Index Card Book Summaries: because most practical books can be summarized on an index card
Tim Harford posed a provocative question as to whether orderliness always benefits us. He unearths the human psychology that causes us to seek order while also showing the pitfalls and missed opportunities from being too orderly and the benefits of strategic mess! While Tim does this in 300 pages, I’m happy to share the 3 bullet summary:
1. Messy processes can bread creative and higher quality solutions
2. Trying to force structure on naturally messy processes can result in negative unintended consequences
3. As people have become very automated in their own social interactions, they should look to self-disrupt to re-engage with one another
Point 1 is an obvious one for artists and the avant garde. But in relation to point 3, if we find ourselves in the well worn grooves of work and personal life patterns, how do we tap into the rest of our brains to enliven and draw on the other ideas and connections we can make? More on that in a minute.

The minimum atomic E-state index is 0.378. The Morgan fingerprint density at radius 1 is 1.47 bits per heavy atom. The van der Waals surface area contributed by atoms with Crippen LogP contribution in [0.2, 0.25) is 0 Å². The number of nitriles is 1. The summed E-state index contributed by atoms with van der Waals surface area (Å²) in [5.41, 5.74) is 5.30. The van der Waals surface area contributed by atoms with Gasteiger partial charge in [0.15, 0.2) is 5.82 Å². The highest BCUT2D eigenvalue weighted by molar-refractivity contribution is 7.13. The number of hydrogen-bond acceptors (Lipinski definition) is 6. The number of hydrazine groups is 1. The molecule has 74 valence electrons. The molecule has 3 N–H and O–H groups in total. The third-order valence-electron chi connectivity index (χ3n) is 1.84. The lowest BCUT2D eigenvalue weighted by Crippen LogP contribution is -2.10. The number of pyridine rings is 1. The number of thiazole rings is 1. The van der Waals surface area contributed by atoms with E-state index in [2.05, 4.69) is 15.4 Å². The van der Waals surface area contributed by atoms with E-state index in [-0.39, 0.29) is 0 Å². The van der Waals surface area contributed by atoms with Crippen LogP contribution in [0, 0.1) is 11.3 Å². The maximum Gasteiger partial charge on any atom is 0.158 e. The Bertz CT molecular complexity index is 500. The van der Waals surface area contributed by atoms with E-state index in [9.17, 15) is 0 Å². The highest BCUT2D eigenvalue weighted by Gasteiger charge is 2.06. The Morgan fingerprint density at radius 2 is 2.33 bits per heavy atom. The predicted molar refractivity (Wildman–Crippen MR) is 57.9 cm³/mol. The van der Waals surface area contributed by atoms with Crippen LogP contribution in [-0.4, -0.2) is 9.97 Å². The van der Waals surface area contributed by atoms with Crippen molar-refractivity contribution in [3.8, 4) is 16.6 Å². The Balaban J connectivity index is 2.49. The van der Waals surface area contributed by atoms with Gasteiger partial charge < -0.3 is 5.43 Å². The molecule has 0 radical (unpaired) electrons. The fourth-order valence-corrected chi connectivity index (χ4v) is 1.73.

Point 2 is particularly dangerous with the automation of legal decisions. I’ve heard of several friends being mistakenly placed on terrorist watch lists, interrupting medical degrees and personal lives. This isn’t to say that machine learning can’t be leveraged to accelerate pattern recognition, but we just need to be careful about the new robo cops on the block receiving too much autonomy.
Back to unpacking Point 3, the subtle call to self-disrupt. What this will mean in the macro and micro, personal and professional level is really up to you. The humble high achievers out there might be shivering at this business-bantery term and feel the impulse to artfully side step the charge, lest they become too much of a walking resume. But what this really is about is engaging your full self. It’s about snapping out of “shoulds” and survival mode, and tuning into the bigger you. Like the X-Men Apocalypse entourage, but for good.
If you’re curious for a longer read, here’s the book link!